There are very few up-and-coming rappers in the current state of hip-hop who exude the type of raw emotion that ScarLip brings in the booth. The 23-year-old New York City native personifies the harsh realities of a young Black woman being raised in the gritty streets of the Bronx. ScarLip has faced unimaginable trauma throughout her life, and she uses those wounds as motivation to flip the script in the form of a blossoming rap career. She poignantly pours her heart out in her 2024 XXL Freshman freestyle.

With powerful passion delivered via her dynamic vocal ability, ScarLip's freestyle is a tattered yet inspirational self-portrait painted across an a cappella canvas. The sheer pain in her voice matched with harrowing tales of an unfair life are masterfully crafted to evoke compassion from even the most hardened souls. Alongside an underlying portrayal of self-driven hope, Scar joins the 2024 XXL Freshman Class with a vehemently visceral autobiography in rhyme form.

"As a Black girl in the system, I was taught to hate myself," ScarLip painfully recalls before rapping about the horrors of foster care that she faced following her mother's untimely death when she was just 12 years old. "Raised in a Black home, if you talk back, they grab the belt/I was jumped from house to house, you don't know how that made me felt/Two years later, I grabbed the knife, I was ready to kill myself."

Much like a phoenix rising from the ashes, ScarLip lays it all on the line with fire and ferocity—the same attributes that have carried her along her disadvantageous path to success. "You don't know sh*t about my life, stop saying that you care/Where was you at when he was touchin' me? None of y'all was there/Where was you at when my mother died? None of y'all was there/I used to have this spark in me, you see, they took that glow in me/Want me to tell you ’bout my life without you even knowing me?" she spits.

As ScarLip's lyrical ode to her unfavorable upbringing continues throughout the verse, she shines a light on the sad societal norms people in similar situations face all too often. "Ain't no happy ending, ain't no happiness for me/Told my uncle I want to rap, he told me that was just a dream/And dreams told come true for Black girls that look like me/So, therapist, please tell me, what do you see when you look at me?" Scar continues.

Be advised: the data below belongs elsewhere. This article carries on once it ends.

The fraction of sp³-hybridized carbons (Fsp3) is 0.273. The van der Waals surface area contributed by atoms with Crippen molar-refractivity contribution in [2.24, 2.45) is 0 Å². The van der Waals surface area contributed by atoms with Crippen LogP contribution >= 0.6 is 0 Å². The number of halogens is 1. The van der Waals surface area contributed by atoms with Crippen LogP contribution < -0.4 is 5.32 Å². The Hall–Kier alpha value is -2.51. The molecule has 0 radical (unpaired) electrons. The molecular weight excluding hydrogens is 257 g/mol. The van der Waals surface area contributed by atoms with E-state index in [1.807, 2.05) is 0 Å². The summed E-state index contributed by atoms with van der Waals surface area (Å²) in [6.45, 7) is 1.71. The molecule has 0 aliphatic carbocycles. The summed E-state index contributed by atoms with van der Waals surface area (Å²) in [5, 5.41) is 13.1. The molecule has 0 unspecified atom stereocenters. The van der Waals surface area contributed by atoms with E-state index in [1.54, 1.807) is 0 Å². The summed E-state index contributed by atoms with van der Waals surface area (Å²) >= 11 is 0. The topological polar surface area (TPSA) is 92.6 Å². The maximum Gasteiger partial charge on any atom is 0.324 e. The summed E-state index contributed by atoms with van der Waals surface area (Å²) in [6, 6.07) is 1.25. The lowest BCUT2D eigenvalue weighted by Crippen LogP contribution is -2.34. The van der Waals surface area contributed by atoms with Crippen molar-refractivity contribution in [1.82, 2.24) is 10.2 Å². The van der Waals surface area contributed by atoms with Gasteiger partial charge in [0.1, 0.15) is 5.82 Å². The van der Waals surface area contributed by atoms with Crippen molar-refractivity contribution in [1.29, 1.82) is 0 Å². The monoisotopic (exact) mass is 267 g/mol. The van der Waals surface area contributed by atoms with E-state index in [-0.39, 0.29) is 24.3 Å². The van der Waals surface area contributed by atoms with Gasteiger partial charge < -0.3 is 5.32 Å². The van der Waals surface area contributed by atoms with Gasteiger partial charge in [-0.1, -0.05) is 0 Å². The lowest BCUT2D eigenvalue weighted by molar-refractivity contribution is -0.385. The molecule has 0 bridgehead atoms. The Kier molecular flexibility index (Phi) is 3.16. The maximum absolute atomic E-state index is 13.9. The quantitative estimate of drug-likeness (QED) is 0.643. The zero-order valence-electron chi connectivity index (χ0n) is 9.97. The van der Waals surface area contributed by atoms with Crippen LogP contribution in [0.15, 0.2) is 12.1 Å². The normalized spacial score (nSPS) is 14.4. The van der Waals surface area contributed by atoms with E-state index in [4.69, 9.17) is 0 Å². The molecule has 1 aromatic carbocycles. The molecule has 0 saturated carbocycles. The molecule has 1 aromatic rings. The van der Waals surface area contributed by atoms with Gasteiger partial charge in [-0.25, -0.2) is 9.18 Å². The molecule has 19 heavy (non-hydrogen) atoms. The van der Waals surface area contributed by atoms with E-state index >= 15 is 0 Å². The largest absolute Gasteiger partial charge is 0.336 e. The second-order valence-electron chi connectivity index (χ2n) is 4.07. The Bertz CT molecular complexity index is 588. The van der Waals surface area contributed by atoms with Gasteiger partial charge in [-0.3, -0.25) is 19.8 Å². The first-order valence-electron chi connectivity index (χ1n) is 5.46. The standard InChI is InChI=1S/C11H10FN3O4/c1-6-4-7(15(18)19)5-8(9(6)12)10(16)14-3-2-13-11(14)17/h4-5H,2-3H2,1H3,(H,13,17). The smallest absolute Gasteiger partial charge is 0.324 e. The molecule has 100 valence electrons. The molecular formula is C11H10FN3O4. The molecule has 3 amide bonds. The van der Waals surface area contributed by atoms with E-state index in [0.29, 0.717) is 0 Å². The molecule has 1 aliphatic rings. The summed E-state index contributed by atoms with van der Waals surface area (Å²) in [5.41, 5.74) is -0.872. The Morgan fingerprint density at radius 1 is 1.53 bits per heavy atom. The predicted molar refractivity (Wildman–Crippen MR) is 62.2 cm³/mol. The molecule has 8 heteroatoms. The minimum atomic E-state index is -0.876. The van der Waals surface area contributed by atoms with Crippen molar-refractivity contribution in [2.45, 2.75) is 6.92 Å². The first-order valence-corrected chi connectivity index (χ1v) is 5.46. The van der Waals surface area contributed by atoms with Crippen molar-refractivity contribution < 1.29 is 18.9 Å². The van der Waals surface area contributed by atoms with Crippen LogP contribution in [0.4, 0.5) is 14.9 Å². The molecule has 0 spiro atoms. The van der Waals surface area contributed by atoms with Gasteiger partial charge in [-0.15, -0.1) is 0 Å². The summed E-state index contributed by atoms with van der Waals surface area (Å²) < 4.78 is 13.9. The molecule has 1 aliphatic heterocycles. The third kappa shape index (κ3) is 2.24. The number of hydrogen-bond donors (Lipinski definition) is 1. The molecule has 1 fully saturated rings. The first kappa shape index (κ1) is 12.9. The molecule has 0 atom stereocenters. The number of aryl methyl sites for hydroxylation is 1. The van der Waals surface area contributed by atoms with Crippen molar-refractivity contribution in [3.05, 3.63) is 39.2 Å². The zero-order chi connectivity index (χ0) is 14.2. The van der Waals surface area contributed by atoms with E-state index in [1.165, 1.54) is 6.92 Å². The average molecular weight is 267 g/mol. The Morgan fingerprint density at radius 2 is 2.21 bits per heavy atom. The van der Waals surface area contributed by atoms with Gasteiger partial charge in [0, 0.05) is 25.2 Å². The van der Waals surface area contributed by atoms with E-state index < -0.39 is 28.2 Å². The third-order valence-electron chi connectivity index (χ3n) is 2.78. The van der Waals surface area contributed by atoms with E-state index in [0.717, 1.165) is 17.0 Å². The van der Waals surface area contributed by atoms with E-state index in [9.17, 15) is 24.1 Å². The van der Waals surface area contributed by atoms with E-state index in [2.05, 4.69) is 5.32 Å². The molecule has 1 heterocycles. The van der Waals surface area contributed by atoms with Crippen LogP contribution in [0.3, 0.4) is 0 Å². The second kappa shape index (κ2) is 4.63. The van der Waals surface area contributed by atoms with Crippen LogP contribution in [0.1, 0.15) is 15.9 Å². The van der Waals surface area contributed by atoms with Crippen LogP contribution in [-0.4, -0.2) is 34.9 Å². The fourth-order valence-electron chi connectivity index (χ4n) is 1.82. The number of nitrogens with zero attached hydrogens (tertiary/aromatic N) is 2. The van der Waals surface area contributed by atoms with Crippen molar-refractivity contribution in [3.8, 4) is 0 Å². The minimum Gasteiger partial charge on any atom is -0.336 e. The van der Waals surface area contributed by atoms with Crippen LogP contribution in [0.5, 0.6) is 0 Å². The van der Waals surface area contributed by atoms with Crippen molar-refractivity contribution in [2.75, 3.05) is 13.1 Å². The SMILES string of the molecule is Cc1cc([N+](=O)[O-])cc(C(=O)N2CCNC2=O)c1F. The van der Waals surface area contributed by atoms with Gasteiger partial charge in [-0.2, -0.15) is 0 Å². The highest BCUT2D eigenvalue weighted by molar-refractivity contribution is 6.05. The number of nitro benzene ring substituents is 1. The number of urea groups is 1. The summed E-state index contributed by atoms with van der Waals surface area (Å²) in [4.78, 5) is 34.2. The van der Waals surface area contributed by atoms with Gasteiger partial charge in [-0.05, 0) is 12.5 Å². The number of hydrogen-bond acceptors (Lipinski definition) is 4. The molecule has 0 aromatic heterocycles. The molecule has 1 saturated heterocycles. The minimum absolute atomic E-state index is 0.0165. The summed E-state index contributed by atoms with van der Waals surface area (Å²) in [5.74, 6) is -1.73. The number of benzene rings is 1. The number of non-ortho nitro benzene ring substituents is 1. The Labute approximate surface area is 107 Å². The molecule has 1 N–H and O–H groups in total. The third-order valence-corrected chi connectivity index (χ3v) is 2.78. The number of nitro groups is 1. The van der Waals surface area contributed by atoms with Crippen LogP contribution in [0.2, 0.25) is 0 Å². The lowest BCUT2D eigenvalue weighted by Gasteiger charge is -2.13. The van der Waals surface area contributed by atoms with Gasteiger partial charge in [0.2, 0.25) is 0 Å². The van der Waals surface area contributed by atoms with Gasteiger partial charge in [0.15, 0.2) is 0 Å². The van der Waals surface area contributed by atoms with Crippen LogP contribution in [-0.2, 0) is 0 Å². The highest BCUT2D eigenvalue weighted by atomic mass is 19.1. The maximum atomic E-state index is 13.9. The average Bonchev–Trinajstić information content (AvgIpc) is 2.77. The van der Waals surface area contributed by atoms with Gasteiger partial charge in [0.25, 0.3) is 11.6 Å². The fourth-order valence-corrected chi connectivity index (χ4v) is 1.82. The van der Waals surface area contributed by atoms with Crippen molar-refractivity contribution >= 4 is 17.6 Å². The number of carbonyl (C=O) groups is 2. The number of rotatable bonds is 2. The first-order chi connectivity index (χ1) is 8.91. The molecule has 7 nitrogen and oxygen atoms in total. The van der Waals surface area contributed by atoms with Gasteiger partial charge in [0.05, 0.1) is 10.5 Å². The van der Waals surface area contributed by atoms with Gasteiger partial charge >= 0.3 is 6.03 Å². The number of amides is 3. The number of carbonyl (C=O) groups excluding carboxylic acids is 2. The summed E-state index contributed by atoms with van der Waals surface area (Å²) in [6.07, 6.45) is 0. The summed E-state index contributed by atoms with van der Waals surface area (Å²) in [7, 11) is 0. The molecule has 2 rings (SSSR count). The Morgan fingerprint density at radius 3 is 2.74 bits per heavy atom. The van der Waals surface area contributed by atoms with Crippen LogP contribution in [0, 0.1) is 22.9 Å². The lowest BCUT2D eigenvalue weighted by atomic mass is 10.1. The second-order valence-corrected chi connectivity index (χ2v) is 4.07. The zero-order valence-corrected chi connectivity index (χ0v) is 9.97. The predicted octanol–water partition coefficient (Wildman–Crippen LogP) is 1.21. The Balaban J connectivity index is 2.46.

The Big Apple MC is very much aware that her dark depictions of deep-rooted despair, while relatable to so many, set her apart from other rhymers in a hip-hop landscape full of lavish lifestyles and rich flexes. When asked what she brings to the rap game as part of this year's XXL Freshman Class, Scar says, "I'm bringing a realness. I'm bringing the pain, and I'm bringing the ugly truth to XXL." 

She also understands the type of impact her story can have on a sector of rap fans who can often be overlooked. "If you're not confident in who you are and how you look, and there's no voice for people that's just young girls that look like me, they're going to be insecure thinking they have to look like this and look like that," ScarLip tells XXL at the Freshman cover shoot this past May. "That's why it's always good when artists and musicians represent themselves confidently and as themselves because it just shows us we can be ourselves."

However, through all that, it isn't necessarily all struggle and strife for ScarLip at this moment in her blossoming career. In fact, through her grimy bars and boisterous voice, ScarLip has been able to quickly align herself with some of hip-hop's most elite players of all time including crucial cosigns from Busta Rhymes, 50 Cent, Jadakiss and her high-profile mentor, Swizz Beatz.

After breaking through to the rap game's mainstream in 2023, with "This Is New York," ScarLip was invited to perform the menacing Big Apple anthem in her home borough alongside Snoop Dogg at last year's Hip-Hop 50 Live concert at Yankee Stadium. The look made way for ScarLip to slide on standout collabs with the likes of Benny The Butcher and Jadakiss, both of whom she matches lyrically on the song "Take ’Em Out." Her most successful song to date, "No Statements," has raked in nearly 4.5 million Spotify streams and earned ScarLip her first appearance on Billboard's Mainstream R&B/Hip-Hop Airplay chart.

Watch ScarLip cathartically triumph over tragedy in her 2024 XXL Freshman freestyle below.

The Freshman issue is on newsstands everywhere. In addition to interviews with the 2024 Freshman Class and producer Southside, there are also conversations with Sexyy Red, Ski Mask The Slump God, Mustard, Rubi Rose, Ken Carson, Ghostface Killah, Lola Brooke and more, plus, a look back at what the 2023 XXL Freshman Class has been doing. Also, there are stories on the ongoing scamming and fraud plaguing hip-hop, and how podcasters and streamers are playing a major role in rap beef. The issue is on sale here, along with some exclusive Freshmen merch.

Watch ScarLip's 2024 XXL Freshman Freestyle

See the 2024 XXL Freshman Class Artists and Producer

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